September 21, 2023

The release of the Department of Defense’s (DOD) 2023 Cyber Strategy could not have come at a better time. The first DOD Cyber Strategy since 2018, it shows the DOD recognizes the scale of the cyberthreats facing our nation and are looking to build a forward-facing posture in our nation’s cyber defense.  

The digital age has fundamentally altered the nature of conflict between nations. For example, it is well known that nation states are routinely involved in all manner of criminal cyber activity which blurs the line between traditional civil law enforcement role and national defense. As a result, a reconsideration of the military’s role in addressing cybercrime – potentially beyond the traditional armed force’s role – is required to counter the escalating surge of cyber-attacks. 

The modern threat creates an evolving ambiguity between traditional military activities and criminal behavior that is and state-sponsored or affiliated and the USA has not updated its structures and roles to keep pace with this reality. 

As a result, our current policy process is failing to adequately address cybercrime. We are, in fact, losing the fight against cyber criminals – and badly. Cybercrime is at an all-time high, and there are no signs that it is slowing down. Economic losses from cybercrime are estimated to be as much as $2 trillion annually—and increasing to as much as $10.5 trillion by 2025.  

Meanwhile, the United States successfully prosecutes roughly one percent of cybercriminals. This almost negligible rate of successful prosecution has not changed significantly in decades. This means that law enforcement provides practically zero deterrent power. It is obvious that we need to be far more aggressive and creative in assisting our law enforcement agents to address cybercrime.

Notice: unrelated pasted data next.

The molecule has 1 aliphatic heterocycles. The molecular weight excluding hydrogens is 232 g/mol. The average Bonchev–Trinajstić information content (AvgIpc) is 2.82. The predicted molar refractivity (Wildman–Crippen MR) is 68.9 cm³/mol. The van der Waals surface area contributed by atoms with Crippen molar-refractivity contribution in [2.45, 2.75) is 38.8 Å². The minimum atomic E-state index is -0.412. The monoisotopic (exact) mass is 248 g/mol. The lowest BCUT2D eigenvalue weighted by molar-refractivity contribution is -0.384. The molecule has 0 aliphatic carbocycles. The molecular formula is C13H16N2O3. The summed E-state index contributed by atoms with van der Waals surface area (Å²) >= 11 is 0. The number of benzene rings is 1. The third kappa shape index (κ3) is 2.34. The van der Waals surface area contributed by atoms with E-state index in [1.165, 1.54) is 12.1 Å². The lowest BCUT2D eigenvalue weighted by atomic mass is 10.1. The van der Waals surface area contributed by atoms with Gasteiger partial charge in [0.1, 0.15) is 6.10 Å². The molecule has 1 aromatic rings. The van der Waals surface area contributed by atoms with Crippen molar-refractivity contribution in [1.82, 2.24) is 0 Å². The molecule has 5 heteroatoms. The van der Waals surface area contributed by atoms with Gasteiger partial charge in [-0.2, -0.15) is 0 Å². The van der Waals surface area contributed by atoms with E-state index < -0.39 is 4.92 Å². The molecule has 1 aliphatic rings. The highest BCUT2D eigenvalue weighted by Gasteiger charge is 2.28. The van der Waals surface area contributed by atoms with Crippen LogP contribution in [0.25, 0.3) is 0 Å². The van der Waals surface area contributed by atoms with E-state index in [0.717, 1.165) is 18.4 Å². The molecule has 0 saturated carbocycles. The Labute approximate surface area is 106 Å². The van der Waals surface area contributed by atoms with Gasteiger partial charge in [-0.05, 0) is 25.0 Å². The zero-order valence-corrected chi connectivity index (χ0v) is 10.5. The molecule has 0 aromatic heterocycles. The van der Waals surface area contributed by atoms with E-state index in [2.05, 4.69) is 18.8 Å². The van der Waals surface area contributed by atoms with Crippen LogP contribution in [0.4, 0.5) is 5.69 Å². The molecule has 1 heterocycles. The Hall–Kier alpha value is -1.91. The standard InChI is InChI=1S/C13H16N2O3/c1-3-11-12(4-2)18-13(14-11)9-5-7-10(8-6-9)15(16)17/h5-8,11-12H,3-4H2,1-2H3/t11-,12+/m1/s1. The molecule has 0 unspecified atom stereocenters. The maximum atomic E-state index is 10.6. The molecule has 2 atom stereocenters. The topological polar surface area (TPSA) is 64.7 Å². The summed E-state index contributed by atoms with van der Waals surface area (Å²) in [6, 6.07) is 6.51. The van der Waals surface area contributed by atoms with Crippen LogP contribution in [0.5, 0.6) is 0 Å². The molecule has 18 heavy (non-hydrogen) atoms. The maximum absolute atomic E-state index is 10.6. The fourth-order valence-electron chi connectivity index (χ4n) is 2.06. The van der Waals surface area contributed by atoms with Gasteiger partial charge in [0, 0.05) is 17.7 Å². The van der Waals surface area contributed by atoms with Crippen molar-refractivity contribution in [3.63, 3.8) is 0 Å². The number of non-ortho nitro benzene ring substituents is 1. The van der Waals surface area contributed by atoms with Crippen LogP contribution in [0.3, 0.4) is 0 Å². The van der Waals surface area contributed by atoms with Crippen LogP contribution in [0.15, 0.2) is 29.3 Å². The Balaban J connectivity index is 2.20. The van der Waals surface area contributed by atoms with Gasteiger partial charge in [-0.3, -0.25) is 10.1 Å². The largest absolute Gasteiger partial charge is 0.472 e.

The fault lies not with our overwhelmed law enforcement personnel but with the antiquated systems and lack of resources they are given to do an extremely difficult and important job. 

 Cyber law enforcement agents are competing with a sophisticated and resilient enemy, one that often has nearly unlimited resources—including collaboration with state actors. Since so much of cybercrime is international in origin and implementation and severly threaten our national secuoty, traditional lines between law enforcement and the military need to be fundamentally modified for the digital age. 


The effectiveness of a potentially more integrated role for DOD in fighting cybercrime hinges on the precision of well-defined guidelines. ISA suggests a comprehensive reassessment of the nation’s defense against cyber threats with an emphasis on clarifying and dispelling “conceptual confusion” that is obscuring  understanding about the roles and appropriate responsibilities of the DOD and civil law enforcement facing modern cyber threat which may go beyond the traditional conceptualization. 

It is critical however, that this reassessment is not carried out soley by DOD or DOD just with the DIB.  The reassment will not succeed unless a braoder community on a co-equal partnership basis is part of thereassment. 

There is a need for clarity regarding the nature and the criteria for specific dimensions of the military’s participation in civilian cyber defense against international. Such clarification is a crucial step toward establishing clear and actionable guidelines, fostering enhanced cooperation, alignment, and synergy in response to sophisticated cyberattacks that are causing significant harm the United States but are not being adequately addressed due to outdated jurisdictional boxes. 


ISA recommends the appointment of a distinct commission tasked with formulating a pragmatic strategy for enhancing the prosecution of cybercriminals in a sustainable manner. This commission should comprise sixteen individuals: four former law enforcement officials, four former military personnel, four industry representatives (with no more than one from any sector), and four representatives of cybercrime victims, all devoid of prior government experience. The commission’s deliberations should encompass how military and law enforcement collaboration can be more effective in pursuing cybercriminals, the necessary modifications to domestic and international laws to implement the strategy, and the development of an international political consensus to make the plan viable.